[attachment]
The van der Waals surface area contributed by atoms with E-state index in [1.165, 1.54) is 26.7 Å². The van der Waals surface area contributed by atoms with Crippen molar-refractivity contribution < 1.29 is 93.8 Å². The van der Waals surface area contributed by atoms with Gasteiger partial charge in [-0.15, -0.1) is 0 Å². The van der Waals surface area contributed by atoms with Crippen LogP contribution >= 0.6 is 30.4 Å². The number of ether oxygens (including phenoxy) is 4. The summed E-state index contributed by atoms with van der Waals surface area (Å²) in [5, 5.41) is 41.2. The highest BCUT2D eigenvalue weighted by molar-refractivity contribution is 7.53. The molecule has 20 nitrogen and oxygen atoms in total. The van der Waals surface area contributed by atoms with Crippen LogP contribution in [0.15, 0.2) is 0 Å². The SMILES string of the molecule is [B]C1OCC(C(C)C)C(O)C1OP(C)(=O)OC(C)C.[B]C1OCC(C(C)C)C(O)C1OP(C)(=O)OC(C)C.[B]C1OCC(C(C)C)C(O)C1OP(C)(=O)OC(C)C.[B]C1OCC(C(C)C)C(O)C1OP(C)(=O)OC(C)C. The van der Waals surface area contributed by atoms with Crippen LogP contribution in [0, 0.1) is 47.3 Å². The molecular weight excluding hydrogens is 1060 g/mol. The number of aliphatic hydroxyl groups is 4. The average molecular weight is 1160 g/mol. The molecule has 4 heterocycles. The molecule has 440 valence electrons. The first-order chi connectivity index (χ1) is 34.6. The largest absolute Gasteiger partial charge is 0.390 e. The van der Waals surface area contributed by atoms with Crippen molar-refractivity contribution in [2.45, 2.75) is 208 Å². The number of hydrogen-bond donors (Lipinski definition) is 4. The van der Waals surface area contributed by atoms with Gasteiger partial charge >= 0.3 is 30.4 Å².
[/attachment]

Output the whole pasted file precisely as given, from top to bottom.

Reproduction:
The van der Waals surface area contributed by atoms with E-state index in [1.165, 1.54) is 26.7 Å². The van der Waals surface area contributed by atoms with Crippen molar-refractivity contribution < 1.29 is 93.8 Å². The van der Waals surface area contributed by atoms with Gasteiger partial charge in [-0.15, -0.1) is 0 Å². The van der Waals surface area contributed by atoms with Crippen LogP contribution >= 0.6 is 30.4 Å². The number of ether oxygens (including phenoxy) is 4. The summed E-state index contributed by atoms with van der Waals surface area (Å²) in [5, 5.41) is 41.2. The highest BCUT2D eigenvalue weighted by molar-refractivity contribution is 7.53. The molecule has 20 nitrogen and oxygen atoms in total. The van der Waals surface area contributed by atoms with Crippen LogP contribution in [0.15, 0.2) is 0 Å². The SMILES string of the molecule is [B]C1OCC(C(C)C)C(O)C1OP(C)(=O)OC(C)C.[B]C1OCC(C(C)C)C(O)C1OP(C)(=O)OC(C)C.[B]C1OCC(C(C)C)C(O)C1OP(C)(=O)OC(C)C.[B]C1OCC(C(C)C)C(O)C1OP(C)(=O)OC(C)C. The van der Waals surface area contributed by atoms with Crippen LogP contribution in [0, 0.1) is 47.3 Å². The molecular weight excluding hydrogens is 1060 g/mol. The number of aliphatic hydroxyl groups is 4. The average molecular weight is 1160 g/mol. The molecule has 4 heterocycles. The molecule has 440 valence electrons. The first-order chi connectivity index (χ1) is 34.6. The largest absolute Gasteiger partial charge is 0.390 e. The van der Waals surface area contributed by atoms with Crippen molar-refractivity contribution in [2.45, 2.75) is 208 Å². The number of hydrogen-bond donors (Lipinski definition) is 4. The van der Waals surface area contributed by atoms with Gasteiger partial charge >= 0.3 is 30.4 Å².